PARIS — Exhibitors at the Premiere Classe accessories fair were well prepared for the higher numbers of North American and European buyers, who focused on jewelry and were careful about how much they spent.
Many brands diversified to offer lower price points for budgets that were mostly flat, but added pricier designs to maintain their prestige, said Nathalie Kabiri, owner and buyer of the British jewelry store Kabiri.
“The middle market’s fallen away,” she said.
As an example, Kabiri cited Ahkah, a Japanese jewelry label, which added a yellow gold-plated collection to its lineup that typically consists of diamond-encrusted pieces. Similarly, fine jewelry line Ruby Kobo, which showed at Tranoï, presented its lower-price diffusion line Shashi that was launched for fall 2009.
Jewelry was the fair’s strongest category, particularly necklaces, buyers said.
“Statement necklaces are still important,” said Brooke Jaffe Scott, Bloomingdale’s fashion director for handbags, shoes and fashion accessories.
“There’s lots of delicacy, either tiny, tiny pieces or very big and nothing in between,” Kabiri said. She noted a move away from chrome silver toward yellow gold for fall. Standout proponents of the teeny jewelry trend were French designer Vanessa Tugendhaft and Ahkah. “It’s so delicate, you can feel the integrity,” said Yasmin Sewell, a fashion consultant for Liberty of Ahkah’s tiny diamond-encrusted necklaces. Holt Renfrew, meanwhile, was hunting for long pendants to match the elongated silhouettes seen on the runways.
Shopping for “quintessentially French” accessories lines for a Gallic-themed showcase in September, Opening Ceremony buyer Humberto Leon picked up Guy de Jean’s ruffled umbrellas and tiny beaded portrait brooches by Marianne Batlle. This season, Batlle added the faces of Comme des Garçons’ Rei Kawakubo and Yves Saint Laurent to her lineup and had picked up 10 new customers by the second day.
The weak pound continued to dampen spending by British buyers. “I’m not buying much here,” said Julia Aitken of Stanwells designer boutique, based in Hampshire, U.K., who placed orders for “reasonably priced” handmade jewelry by British designer Jacey Withers.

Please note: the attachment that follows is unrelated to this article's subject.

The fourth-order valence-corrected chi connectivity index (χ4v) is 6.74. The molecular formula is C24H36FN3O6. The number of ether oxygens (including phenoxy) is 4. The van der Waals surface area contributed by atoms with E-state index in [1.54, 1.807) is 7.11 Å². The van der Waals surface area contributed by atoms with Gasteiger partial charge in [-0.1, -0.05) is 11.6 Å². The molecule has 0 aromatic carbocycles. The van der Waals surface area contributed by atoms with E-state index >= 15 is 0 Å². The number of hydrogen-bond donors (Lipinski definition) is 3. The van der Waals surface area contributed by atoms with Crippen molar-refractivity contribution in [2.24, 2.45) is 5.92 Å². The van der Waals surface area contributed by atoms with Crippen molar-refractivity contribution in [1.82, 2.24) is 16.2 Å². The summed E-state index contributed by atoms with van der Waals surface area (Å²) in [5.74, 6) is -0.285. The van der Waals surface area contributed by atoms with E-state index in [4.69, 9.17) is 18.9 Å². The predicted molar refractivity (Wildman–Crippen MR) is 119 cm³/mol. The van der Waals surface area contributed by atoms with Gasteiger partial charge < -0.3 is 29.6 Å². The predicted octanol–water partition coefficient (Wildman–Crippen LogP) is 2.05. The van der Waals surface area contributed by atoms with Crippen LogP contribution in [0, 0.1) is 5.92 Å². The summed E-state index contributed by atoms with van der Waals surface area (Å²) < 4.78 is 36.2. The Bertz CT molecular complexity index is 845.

“It’s one euro for a pound, which is a huge challenge,” said Amanda Ware, accessories, lingerie and men’s wear buyer for London department store Fortnum & Mason.
Fall’s fur trend, as seen in fur-trimmed scarves at French designer Léa Clément, posed another challenge.
“English buyers are going to miss out, most are anti[fur],” Aitken said.
“I’m not allowed to do fur,” Ware said.
Not that it is damaging business. Fortnum & Mason’s accessories sales have increased 35 percent year-on-year, with scarves selling particularly well. Ware placed her regular order for knitted and crochet scarves at Sophie Digard and snapped up the Elvis and rock ’n’ roll-themed collection at Charlotte Sparre.
Chunky knitted scarves to swaddle in are key for fall, said Bloomingdale’s Jaffe Scott. “Many runway designers were focusing attention close to the neck, wrapping scarves around a million times but then adding a choker, or there was a collar peeking out.”
Barbara Atkin, vice president and fashion director of Holt Renfrew, said: “We’re seeing the eternity ring scarf, which you wrap around and around.” She noted a trend to natural-looking, undyed fur scarves.
Bags, meanwhile, were getting smaller. “There’s a direction toward long shoulder strap, cross-body bags, whether in beautiful hardwear or very ornate with fringing,” Atkin said.
In gloves, Maison Fabre’s fingerless, shearling styles won praise. “A lot of people with BlackBerrys want this kind of glove,” said Ludivine Grégoire, owner of Ludivine New York. In hats, trapper and Twenties-inspired were the predominant styles.
Seeking unique pieces for a novel concept — an accessories boutique on wheels set to open in the Hamptons in June — Joey Wolffer and Trish Carroll lauded jewelry by London designer Blank and French label Thierry Lasry’s shades.
The four-day fair, which ended on March 8, reported a 24 percent rise in visitors, led by a rebound in retail attendance from North America, which increased 46 percent to 746 buyers, and Europe, including a 45 percent gain in U.K. attendees to 666. Europeans, excluding France, comprised 5,162 visitors. Buyers from Parisian boutiques and department stores were the most numerous at 3,458. A 28 percent rise in Italian retailers, to 1,788, made Italy the second most represented country after France.
The number of buyers from Asia, the second most represented continent, was flat compared with last year at 1,884. There was a 3 percent decline in retailers from Japan to 1,542. Korea doubled its visitors to 102 and China increased its turnout 33 percent to 138.
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